A federal judge yesterday struck down the parts of the recently revised USA Patriot Act that authorized the Federal Bureau of Investigation to use informal secret demands called national security letters to compel companies to provide customer records.
The law allowed the F.B.I. not only to force communications companies, including telephone and Internet providers, to turn over the records without court authorization, but also to forbid the companies to tell the customers or anyone else what they had done. Under the law, enacted last year, the ability of the courts to review challenges to the ban on disclosures was quite limited.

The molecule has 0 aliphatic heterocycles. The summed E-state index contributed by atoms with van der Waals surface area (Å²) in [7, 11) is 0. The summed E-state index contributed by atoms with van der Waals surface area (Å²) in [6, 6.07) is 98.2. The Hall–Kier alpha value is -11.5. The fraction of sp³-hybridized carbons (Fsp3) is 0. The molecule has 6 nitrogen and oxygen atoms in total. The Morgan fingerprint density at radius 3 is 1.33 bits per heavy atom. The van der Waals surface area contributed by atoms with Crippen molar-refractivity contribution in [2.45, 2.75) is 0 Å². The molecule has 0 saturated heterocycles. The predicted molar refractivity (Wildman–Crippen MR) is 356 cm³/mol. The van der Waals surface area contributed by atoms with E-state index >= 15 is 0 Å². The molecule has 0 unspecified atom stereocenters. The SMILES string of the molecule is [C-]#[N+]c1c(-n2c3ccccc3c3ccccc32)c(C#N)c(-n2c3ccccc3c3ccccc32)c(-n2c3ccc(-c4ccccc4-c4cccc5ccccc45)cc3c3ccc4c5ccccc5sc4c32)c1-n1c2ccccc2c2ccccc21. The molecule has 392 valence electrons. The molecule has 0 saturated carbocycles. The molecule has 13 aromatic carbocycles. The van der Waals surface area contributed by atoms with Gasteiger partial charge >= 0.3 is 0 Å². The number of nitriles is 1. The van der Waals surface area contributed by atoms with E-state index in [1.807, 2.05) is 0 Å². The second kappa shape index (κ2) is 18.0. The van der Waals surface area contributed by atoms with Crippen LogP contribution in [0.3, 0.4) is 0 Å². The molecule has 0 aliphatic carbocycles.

The judge, Victor Marrero of the Federal District Court in Manhattan, ruled that the measure violated the First Amendment and the separation of powers guarantee.
Judge Marrero said he feared that the law could be the first step in a series of intrusions into the judiciary’s role that would be “the legislative equivalent of breaking and entering, with an ominous free pass to the hijacking of constitutional values.”
Friday, September 07, 2007
The New York Times reports:
Let's see ... one section down, how many more to go?